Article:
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Canada's inflation rate ticks up to 2.9% in March amid higher gas prices, boosting June rate-cut bets

Statistics Canada is set to release its July consumer price index report this morning. Forecasters expect inflation ticked up last month, as gasoline prices rose. Gas prices are displayed in Carleton Place, Ont. on Tuesday, May 17, 2022. THE CANADIAN PRESS/Sean Kilpatrick
Canada’s annual inflation rate ticked up in March, rising 2.9 per cent. (THE CANADIAN PRESS/Sean Kilpatrick) (The Canadian Press)

Canada’s annual inflation rate ticked up to 2.9 per cent in March, while measures of core inflation cooled, reinforcing the possibility of a June rate for the Bank of Canada.

Statistics Canada said on Tuesday that higher gas prices contributed most to the slight increase, as prices jumped 4.5 per cent year-over-year in March. Excluding gasoline, the Consumer Price Index (CPI) increased 2.8 per cent.

On a monthly basis, CPI increased 0.6 per cent in March. Seasonally adjusted, CPI increased 0.3. Economists had expected CPI to rise 2.9 per cent in March, following a 2.8 per cent increase in February.

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The central bank's closely watched core measures of inflation slowed in March, with CPI-median pulling back to a 2.8 per cent annual increase (from 3 per cent in February) and CPI-trim edging down to 3.1 per cent annually (from 3.2 per cent in February.)

"For the Bank of Canada, this result is likely just good enough to keep them on track for a potential trim in June," BMO chief economist Douglas Porter wrote in a research note on Tuesday.

Last week the Bank of Canada held its benchmark interest rate steady at 5 per cent, and while it said that a June cut is “within the realm of possibilities,” the central bank needs to see evidence that progress on inflation is sustained, particularly when it comes core inflation.

Governor Tiff Macklem said last week that the central bank is "seeing what we need to see" when it comes to inflation, "but we need to see it for longer to be confident that progress towards stability will be sustained" and that it is "not just a temporary dip."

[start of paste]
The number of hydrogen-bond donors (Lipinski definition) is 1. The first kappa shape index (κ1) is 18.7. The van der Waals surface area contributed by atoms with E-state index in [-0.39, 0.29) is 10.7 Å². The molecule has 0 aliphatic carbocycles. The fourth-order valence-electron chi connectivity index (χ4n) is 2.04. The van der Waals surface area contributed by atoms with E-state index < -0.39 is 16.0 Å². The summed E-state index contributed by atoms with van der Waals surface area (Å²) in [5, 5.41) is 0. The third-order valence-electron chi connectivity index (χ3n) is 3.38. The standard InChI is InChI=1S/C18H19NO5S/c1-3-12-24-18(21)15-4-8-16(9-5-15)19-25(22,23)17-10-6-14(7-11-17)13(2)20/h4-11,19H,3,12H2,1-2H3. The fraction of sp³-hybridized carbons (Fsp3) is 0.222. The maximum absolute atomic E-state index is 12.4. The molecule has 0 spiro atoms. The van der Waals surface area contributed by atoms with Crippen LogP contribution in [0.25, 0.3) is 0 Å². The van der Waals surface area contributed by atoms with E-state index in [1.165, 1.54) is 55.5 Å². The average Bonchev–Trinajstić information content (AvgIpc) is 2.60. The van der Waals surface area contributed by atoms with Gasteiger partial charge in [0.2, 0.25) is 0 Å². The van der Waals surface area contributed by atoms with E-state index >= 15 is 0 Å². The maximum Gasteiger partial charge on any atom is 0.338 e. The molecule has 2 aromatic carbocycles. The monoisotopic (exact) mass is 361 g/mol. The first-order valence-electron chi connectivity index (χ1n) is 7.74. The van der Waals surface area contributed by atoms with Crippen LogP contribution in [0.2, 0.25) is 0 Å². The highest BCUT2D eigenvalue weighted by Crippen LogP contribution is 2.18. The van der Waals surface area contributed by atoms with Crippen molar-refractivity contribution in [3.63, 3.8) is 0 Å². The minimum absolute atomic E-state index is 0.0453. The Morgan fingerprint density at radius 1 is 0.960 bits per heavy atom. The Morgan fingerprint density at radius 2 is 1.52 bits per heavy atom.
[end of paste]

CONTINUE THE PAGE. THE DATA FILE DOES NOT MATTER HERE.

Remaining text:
"The inflation data for March should give monetary policymakers confidence that the progress made in taming consumer price pressures is sustainable," Desjardins managing director and head of macro strategy Royce Mendes wrote in a research note on Tuesday, retaining a call for a June rate cut.

"When Macklem said he wanted to see more of what he had seen in January and February, this type of release was exactly what he was looking for... That said, cooperation from the federal government this afternoon and the next CPI release will both be key in seeing that forecast materialize."

The federal government is set to release its budget on Tuesday afternoon.

Money market bets for a June rate cut increased to over 50 per cent from 44 per cent before CPI data was released, according to Reuters.

"The Bank of Canada said that it was looking for more evidence of downward momentum, and that is exactly what it got with today’s report," Kyle Chapman, FX markets analyst at Ballinger Group, said in a statement.

"Admittedly the headline measure has inched up slightly here, but the market has seen through the effects of the oil price surge, and the broad-based softening in the core measures gives policymakers exactly what they need to justify imminent rate cuts."

Rising shelter prices also contributed to the March increase, with costs rising 6.5 per cent in March. The mortgage interest cost index increased 25.4 per cent annually, while rent prices continued to rise, increasing 8.5 per cent annually.

Food prices were up 3 per cent annually in March, with the cost of food purchased from grocery stores up 1.9 per cent. Meat prices were up 3.4 per cent, bakery products up 1.3 per cent, and fresh vegetables up 2.5 per cent. Fresh fruit prices declined 2.5 per cent.

Alicja Siekierska is a senior reporter at Yahoo Finance Canada. Follow her on Twitter @alicjawithaj.

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